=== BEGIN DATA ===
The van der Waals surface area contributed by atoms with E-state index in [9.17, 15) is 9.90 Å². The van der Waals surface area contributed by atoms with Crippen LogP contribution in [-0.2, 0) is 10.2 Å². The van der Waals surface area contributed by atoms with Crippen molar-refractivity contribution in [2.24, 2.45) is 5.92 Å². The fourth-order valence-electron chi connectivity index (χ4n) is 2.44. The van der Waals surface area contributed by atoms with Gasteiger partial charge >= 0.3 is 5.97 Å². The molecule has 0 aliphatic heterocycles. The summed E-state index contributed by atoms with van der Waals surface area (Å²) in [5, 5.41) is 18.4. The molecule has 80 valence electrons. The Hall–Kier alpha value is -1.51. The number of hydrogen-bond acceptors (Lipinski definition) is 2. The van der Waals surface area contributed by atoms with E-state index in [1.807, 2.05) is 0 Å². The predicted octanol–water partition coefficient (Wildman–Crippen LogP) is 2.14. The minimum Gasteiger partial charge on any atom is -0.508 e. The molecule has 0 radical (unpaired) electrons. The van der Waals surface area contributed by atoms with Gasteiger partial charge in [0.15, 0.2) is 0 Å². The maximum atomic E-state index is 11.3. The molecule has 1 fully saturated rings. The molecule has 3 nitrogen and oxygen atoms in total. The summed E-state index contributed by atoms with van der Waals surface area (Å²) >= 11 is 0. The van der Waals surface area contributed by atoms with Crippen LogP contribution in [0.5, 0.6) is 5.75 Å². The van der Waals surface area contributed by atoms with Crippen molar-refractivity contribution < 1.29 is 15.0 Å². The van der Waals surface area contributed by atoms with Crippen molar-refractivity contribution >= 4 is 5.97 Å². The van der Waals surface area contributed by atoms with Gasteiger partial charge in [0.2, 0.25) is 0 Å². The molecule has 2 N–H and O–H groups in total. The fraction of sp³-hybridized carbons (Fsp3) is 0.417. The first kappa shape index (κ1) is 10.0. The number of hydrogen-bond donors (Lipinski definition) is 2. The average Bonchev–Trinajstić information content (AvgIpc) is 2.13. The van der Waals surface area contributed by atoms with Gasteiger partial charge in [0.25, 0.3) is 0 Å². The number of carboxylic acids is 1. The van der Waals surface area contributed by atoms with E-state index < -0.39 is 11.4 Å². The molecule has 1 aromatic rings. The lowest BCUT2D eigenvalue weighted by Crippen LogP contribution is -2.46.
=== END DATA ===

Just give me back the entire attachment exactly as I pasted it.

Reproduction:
The van der Waals surface area contributed by atoms with E-state index in [9.17, 15) is 9.90 Å². The van der Waals surface area contributed by atoms with Crippen LogP contribution in [-0.2, 0) is 10.2 Å². The van der Waals surface area contributed by atoms with Crippen molar-refractivity contribution in [2.24, 2.45) is 5.92 Å². The fourth-order valence-electron chi connectivity index (χ4n) is 2.44. The van der Waals surface area contributed by atoms with Gasteiger partial charge >= 0.3 is 5.97 Å². The molecule has 0 aliphatic heterocycles. The summed E-state index contributed by atoms with van der Waals surface area (Å²) in [5, 5.41) is 18.4. The molecule has 80 valence electrons. The Hall–Kier alpha value is -1.51. The number of hydrogen-bond acceptors (Lipinski definition) is 2. The van der Waals surface area contributed by atoms with E-state index in [1.807, 2.05) is 0 Å². The predicted octanol–water partition coefficient (Wildman–Crippen LogP) is 2.14. The minimum Gasteiger partial charge on any atom is -0.508 e. The molecule has 0 radical (unpaired) electrons. The van der Waals surface area contributed by atoms with Gasteiger partial charge in [0.15, 0.2) is 0 Å². The maximum atomic E-state index is 11.3. The molecule has 1 fully saturated rings. The molecule has 3 nitrogen and oxygen atoms in total. The summed E-state index contributed by atoms with van der Waals surface area (Å²) >= 11 is 0. The van der Waals surface area contributed by atoms with Crippen LogP contribution in [0.5, 0.6) is 5.75 Å². The van der Waals surface area contributed by atoms with Crippen molar-refractivity contribution < 1.29 is 15.0 Å². The van der Waals surface area contributed by atoms with Crippen molar-refractivity contribution >= 4 is 5.97 Å². The van der Waals surface area contributed by atoms with Gasteiger partial charge in [0.2, 0.25) is 0 Å². The molecule has 2 N–H and O–H groups in total. The fraction of sp³-hybridized carbons (Fsp3) is 0.417. The first kappa shape index (κ1) is 10.0. The number of hydrogen-bond donors (Lipinski definition) is 2. The average Bonchev–Trinajstić information content (AvgIpc) is 2.13. The van der Waals surface area contributed by atoms with Gasteiger partial charge in [0.25, 0.3) is 0 Å². The number of carboxylic acids is 1. The van der Waals surface area contributed by atoms with E-state index < -0.39 is 11.4 Å². The molecule has 1 aromatic rings. The lowest BCUT2D eigenvalue weighted by Crippen LogP contribution is -2.46.